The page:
Shared measurement dilemma? Try these simple tips.

Published on November 20, 2013 in Buzz, News, Workshops & Presentations

Did you make it out to our 2013 AEA presentation on shared measurement strategies?  We had a great group and our collective brains had a great discussion…so great that we can’t share everything that we talked about. But, here are a few key lessons we came up with to help you the next time you are considering a shared measurement strategy:

Working with multiple stakeholders can lead to a long list of items for measurement. To keep these in check:

  • Draw out all perspectives before prioritizing / narrowing scope;
  • Stick to the central / core elements of the theory of change (vs. the ‘nice to know’); and
  • Help stakeholders to understand implications of additions / changes (e.g., each item we add will mean up to 5 minutes per week extra for program staff!).

Multiple stakeholders means multiple interpretations of program objectives. To reach agreement:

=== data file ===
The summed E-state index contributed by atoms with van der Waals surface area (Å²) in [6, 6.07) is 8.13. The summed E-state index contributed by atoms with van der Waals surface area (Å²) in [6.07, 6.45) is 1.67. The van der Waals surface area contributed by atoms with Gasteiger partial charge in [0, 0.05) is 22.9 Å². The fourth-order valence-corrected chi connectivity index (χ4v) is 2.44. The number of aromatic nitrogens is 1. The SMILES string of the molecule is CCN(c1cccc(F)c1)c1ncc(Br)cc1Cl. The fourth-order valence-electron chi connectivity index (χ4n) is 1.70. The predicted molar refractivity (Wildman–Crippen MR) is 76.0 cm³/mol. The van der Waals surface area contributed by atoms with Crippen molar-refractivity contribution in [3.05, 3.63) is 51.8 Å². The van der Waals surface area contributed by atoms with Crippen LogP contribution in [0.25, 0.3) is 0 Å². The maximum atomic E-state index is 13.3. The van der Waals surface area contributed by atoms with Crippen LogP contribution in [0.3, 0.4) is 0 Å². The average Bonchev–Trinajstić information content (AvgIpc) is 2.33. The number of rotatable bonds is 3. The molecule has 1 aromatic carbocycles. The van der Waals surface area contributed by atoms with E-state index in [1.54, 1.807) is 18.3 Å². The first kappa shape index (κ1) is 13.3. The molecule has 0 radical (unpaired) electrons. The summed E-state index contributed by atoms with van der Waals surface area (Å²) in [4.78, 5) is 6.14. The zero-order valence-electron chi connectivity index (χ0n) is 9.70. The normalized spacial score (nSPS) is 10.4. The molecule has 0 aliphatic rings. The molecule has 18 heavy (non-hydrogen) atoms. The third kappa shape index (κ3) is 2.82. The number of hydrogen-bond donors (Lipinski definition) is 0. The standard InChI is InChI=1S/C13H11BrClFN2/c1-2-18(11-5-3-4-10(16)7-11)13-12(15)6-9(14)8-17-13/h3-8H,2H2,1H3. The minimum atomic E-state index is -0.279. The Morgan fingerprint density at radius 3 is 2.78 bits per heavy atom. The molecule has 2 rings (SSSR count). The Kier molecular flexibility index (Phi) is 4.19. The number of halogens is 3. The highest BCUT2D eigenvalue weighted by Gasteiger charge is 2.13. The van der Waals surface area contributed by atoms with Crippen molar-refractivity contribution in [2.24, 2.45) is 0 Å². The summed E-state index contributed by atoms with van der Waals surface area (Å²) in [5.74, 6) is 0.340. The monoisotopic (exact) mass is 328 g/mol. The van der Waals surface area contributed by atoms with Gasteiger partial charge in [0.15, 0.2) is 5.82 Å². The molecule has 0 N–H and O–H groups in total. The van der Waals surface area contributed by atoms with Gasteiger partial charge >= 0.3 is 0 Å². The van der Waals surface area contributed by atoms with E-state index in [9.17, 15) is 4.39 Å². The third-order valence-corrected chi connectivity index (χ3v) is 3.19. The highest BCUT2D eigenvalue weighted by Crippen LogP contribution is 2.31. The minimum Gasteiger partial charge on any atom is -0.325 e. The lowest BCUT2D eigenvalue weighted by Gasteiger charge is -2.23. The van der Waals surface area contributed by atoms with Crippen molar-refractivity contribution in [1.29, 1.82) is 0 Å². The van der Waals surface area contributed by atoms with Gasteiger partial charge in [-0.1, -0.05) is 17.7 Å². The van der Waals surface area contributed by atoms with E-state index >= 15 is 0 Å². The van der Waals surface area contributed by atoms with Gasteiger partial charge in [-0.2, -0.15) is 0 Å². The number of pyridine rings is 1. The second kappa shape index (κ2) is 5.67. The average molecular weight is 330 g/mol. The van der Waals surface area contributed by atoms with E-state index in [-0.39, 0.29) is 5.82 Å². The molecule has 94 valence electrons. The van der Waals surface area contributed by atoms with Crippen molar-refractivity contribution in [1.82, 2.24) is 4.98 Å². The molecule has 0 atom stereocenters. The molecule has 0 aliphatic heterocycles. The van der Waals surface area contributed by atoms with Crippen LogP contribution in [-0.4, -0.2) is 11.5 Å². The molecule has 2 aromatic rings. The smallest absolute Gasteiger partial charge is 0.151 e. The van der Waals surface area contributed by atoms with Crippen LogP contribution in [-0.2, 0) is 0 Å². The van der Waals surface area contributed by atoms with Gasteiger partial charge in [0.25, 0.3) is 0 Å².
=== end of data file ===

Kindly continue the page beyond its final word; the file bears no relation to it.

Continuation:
• Define all key concepts concretely, no matter how obvious they might seem;
  • Stick to the central / core elements of the concept when developing a working definition; and
  • Reassure stakeholders that the working definition for key objectives doesn’t need to be perfect for all purposes; just good enough for this purpose.

Logistics can get messy when working with a diverse group. To nip these in the bud:

  • Actively involve representatives from the organizations in the development of measures;
  • Pilot test full administration of data collection protocols; and
  • Allow time for the full process to unfold.

Stakeholders can lose enthusiasm over a long term evaluation. To keep the project fresh:

  • Build in opportunities to reconnect,  so that stakeholders feel supported and don’t forget about the evaluation;
  • Encourage champions to emerge and encourage others; and
  • Provide access to real time data so programs can benefit on an ongoing basis.